Texas Supreme Court Refuses to Inject “Reasonableness” Standard when Interpreting Unqualified Consent-to-Assign Clause

In deciding Barrow-Shaver Resources Company v. Carrizo Oil & Gas, Inc., the Texas Supreme Court affirmed that under Texas law, courts should not ”read in” a reasonableness standard when interpreting an unqualified, or silent, consent-to-assignment clause in a farmout agreement.

Barrow-Shaver Resources Company (Barrow-Shaver) and Carrizo Oil & Gas, Inc. (Carrizo) were parties to a farmout agreement; Carrizo granted Barrow-Shaver a conditional, partial assignment of Carrizo’s interest in a 22,000-acre lease in exchange for Barrow-Shaver’s drilling a producing well.  During the negotiations, Carrizo’s draft included a consent-to-assign clause that prohibited Barrow-Shaver from assigning its rights under the farmout agreement without Carrizo’s express written consent, “which consent shall not be unreasonably withheld”; however, Carrizo deleted that key phrase in a later draft.  Barrow-Shaver objected to the deletion but ultimately kowtowed based on Carrizo’s oral assurances that it would consent to an assignment if Barrow-Shaver chose to make an assignment.  The consent to assign provision in final farmout agreement stated: “The rights provided to [Barrow-Shaver] under this [Farmout] Agreement may not be assigned, subleased or otherwise transferred in whole or in part, without the express written consent of Carrizo.”

Barrow-Shaver then spent approximately $22 million drilling a well with unsuccessful results.  Later, a third party offered Barrow-Shaver $27 million to assign its rights under the farmout agreement.  When Barrow-Shaver sought Carrizo’s consent, Carrizo initially declined but later conditioned its consent on Barrow-Shaver’s paying Carrizo $5 million.  Barrow-Shaver rejected this offer, Carrizo refused to consent to the assignment, the third party offer fell through, and Barrow-Shaver sued Carrizo for breach of contract and fraud.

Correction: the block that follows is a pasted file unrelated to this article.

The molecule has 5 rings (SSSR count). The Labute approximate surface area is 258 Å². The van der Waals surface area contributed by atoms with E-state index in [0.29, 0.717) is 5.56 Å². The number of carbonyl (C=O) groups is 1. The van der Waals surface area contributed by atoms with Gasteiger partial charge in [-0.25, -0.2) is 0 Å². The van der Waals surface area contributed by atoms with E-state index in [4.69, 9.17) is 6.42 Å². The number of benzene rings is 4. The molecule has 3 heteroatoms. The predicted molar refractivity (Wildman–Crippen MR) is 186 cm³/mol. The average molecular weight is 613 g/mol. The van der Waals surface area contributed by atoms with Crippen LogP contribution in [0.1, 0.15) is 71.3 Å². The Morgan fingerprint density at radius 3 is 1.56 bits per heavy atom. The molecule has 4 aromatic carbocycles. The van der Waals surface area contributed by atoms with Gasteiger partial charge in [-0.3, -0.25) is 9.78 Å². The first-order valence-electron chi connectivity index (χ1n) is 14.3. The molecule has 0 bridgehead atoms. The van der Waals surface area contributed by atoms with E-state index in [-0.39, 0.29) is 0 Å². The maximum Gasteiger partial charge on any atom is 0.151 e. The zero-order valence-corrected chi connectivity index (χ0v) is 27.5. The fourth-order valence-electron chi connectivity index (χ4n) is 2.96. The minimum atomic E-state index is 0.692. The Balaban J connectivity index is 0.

At trial, Barrow-Shaver asserted that because the consent-to-assign provision was silent as to the basis on which Carrizo could withhold its consent, the jury must be allowed to hear evidence of industry custom and usage (specifically, that Carrizo’s demand to be paid for its consent is inconsistent with the industry custom).  The trial court allowed the jury to consider the industry custom and usage to determine whether Carrizo breached the agreement.

The jury found that Carrizo breached the agreement and awarded Barrow-Shaver over $27 million.  The court of appeals reversed, finding that that the trial court abused its discretion by not allowing into evidence prior drafts of the farmout agreement to establish that Carrizo had bargained for the right to withhold its consent for any reason or no reason.

In a 5-4 decision, the Supreme Court affirmed the court of appeals ruling and held that Carrizo’s right to refuse consent to the assignment is unqualified.  Thus Carrizo was entitled to withhold its consent for any reason or no reason and therefore as a matter of law did not breach the farmout agreement.  The Court stated that “[b]y not addressing the circumstances under which [a party] could withhold consent, the agreement speaks to the parties’ agreement – an unqualified right to withhold consent.”

In so holding, the Court also noted that the parole evidence rule prevented the introduction of evidence regarding the parties’ negotiations or prior drafts.  And because the provision was unambiguous, industry custom and usage should not have been considered to alter or contradict the express terms of the farmout agreement.

The Court went further and rejected Barrow-Shaver’s implicit assertion that an implied duty of good faith and fair dealing either existed or required that the Court imply, or “read in,” a reasonableness standard.  Citing to established Texas lease law as precedent, the Court reiterated that Texas law does not support implying a reasonableness standard in consent-to-assign provisions and could find no reason why that principle should not apply to farmout agreements.  In critiquing one dissenting opinion, the majority said that use of industry custom to inject a reasonableness obligation into the consent to assign provision is a veiled attempt to create a covenant of reasonableness and good faith.

In short, unlike Louisiana courts (see, courts in Texas remain reticent to adopt the view of implying a standard of “reasonableness” when interpreting silent consent-to-assignment clauses.  But don’t over-read the Louisiana cases: the hurdle to overcome a refusal to grant consent is still a very high one under Louisiana law.

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